Neobanks must be able to adapt to changing conditions. While a reliance on manual review could potentially be disastrous and result in customers leaving or criminals overwhelming fraud teams, it must be recognised that remaining proactive also unlocks growth
at scale. On this, Coole says that neobanks should first “understand their business and assess the risk they face from different forms of financial crime, including fraud.
“This will help define what controls are needed where and when in the customer journey, and where more resource and focus is needed to counter the threats. Where possible neobanks need to consider how controls, both automated and manual, can be used for
multiple purposes e.g., to prevent fraud and money laundering, for instance. This can generate economies of scale and can of course be helpful when considering system implementation.”
A recent Sift report explored this. “High levels of automation are critical for creating seamless experiences for trustworthy customers and erecting real-time roadblocks for potentially fraudulent actions. Legitimate customers have come to expect speed and,
unfortunately, manual processes are anything but speedy. If delivering fast, frictionless experiences for users and building brand loyalty are important (which they should be), this leaves companies with only one choice if they wish to delight their customer
base—automate as many processes as possible.”
Driving data-driven decisions
As Lee highlights: “Data is a powerful resource that can be leveraged to effectively empower trust and safety teams. However, businesses’ fraud prevention strategies are only as good as the data they utilise and the tools they employ to analyse it. It is
important to focus on scale, stability, and accuracy of the data at hand.”
Coole shares this view. “For fraud teams to make accurate and data-driven decisions they of course must be afforded the requisite investment in technology that can adequately ingest data from multiple data sources and provide useful insights and overviews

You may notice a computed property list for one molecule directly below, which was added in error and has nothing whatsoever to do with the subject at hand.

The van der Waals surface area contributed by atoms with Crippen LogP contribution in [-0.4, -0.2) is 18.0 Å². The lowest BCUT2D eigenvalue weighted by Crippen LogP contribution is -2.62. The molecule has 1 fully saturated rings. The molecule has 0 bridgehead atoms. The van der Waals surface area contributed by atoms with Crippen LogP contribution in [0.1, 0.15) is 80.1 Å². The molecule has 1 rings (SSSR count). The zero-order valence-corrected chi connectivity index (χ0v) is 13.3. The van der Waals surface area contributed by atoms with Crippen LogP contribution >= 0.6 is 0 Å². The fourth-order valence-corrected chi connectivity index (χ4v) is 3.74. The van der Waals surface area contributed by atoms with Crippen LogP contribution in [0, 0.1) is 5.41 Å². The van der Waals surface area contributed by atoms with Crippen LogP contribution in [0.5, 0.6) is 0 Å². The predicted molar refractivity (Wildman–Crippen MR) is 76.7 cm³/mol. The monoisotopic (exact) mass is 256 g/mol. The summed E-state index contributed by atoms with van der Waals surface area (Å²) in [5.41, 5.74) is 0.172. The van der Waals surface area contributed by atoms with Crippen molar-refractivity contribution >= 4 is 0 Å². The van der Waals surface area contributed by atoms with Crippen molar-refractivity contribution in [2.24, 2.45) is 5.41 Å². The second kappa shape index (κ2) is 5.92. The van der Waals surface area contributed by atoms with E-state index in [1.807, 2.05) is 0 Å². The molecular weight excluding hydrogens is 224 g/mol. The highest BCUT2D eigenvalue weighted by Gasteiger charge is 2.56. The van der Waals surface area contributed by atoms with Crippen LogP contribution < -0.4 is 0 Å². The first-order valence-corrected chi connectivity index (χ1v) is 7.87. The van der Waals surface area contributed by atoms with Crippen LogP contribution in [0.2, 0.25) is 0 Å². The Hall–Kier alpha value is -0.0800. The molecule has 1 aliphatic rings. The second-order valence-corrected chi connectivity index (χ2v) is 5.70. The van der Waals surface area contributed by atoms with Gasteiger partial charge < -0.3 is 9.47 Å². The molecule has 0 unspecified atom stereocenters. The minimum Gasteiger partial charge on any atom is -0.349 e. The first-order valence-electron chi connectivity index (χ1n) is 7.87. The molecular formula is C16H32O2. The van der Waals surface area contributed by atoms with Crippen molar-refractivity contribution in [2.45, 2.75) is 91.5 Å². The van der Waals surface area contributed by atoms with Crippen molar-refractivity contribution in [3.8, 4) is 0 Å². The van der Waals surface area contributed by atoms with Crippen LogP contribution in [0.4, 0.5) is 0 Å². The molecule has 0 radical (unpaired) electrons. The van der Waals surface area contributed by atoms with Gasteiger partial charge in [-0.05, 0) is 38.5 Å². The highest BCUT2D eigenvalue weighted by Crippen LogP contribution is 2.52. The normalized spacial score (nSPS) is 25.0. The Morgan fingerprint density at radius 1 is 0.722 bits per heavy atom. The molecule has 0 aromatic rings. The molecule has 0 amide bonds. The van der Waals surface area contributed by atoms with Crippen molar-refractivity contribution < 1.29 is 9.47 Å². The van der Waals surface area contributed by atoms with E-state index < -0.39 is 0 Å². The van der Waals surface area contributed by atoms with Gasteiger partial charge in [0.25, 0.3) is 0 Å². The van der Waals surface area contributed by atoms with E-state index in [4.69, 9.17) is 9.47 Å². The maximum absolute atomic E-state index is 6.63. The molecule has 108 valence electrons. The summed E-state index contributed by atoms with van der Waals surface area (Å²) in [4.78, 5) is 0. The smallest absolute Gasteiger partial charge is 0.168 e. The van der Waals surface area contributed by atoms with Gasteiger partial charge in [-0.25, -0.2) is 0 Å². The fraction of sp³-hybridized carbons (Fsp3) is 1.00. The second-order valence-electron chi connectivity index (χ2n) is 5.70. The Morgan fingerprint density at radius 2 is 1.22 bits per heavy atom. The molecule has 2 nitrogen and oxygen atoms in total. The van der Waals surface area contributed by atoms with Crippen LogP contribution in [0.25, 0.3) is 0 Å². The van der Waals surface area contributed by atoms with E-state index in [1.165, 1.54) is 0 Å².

over the business’s fraud landscape. That said, the data going in has to be good data, otherwise the systems will churn out bad results.”
Neobanks must be able to provide such systems with sound and accurate data for any output to be usable. As Lee highlights, “one of the main advantages of partnering with a fraud prevention solution provider that specialises in digital trust and safety is
that they leverage data from robust global networks to ensure data quality and diversity and have the processing capability to analyse it within fractions of a second. Additionally, having the appropriate tooling for trust and safety teams to understand what
is happening in the ecosystem is equally as pertinent.
Lee adds: “Having transparent and user-friendly tooling allows teams to stay continuously informed about what is going on in their ecosystem and remain proactive in ensuring they are keeping up with key performance indicators.” Coole explains that “performance
metrics not only show immediate financial impact, but it also serves to highlight such things as: which products are most exposed to fraud, which ways we interact with customers are most at risk (mobile, online etc.), whether criminals are targeting certain
times of day, or whether the institution is receiving high volumes of applications from certain post codes.
“All manner of trends can be garnered through system indicators that therefore enable banks to better proactively tackle fraud risk as well as reacting quickly to crystallised events. The other positive of metrics is quickly identifying if a fraud system
isn’t working correctly, which might lead to better calibration or tuning or indeed moving to a new system altogether.”
Lee concluded by saying that as fraud prevention teams use data to make small improvements to various KPIs that can have a significant impact on bottom line performance and top line growth, access to the appropriate performance metrics and indicators must
“Key performance indicators show your team’s value. Historically, trust and safety teams have often been under-resourced to fight fraud so there is always this battle of showing value. Keeping track of metrics like false positive rate, block rates, and chargeback
rates help in demonstrating the financial value your team brings to upper management, and in turn, results in more long-term investment from them.”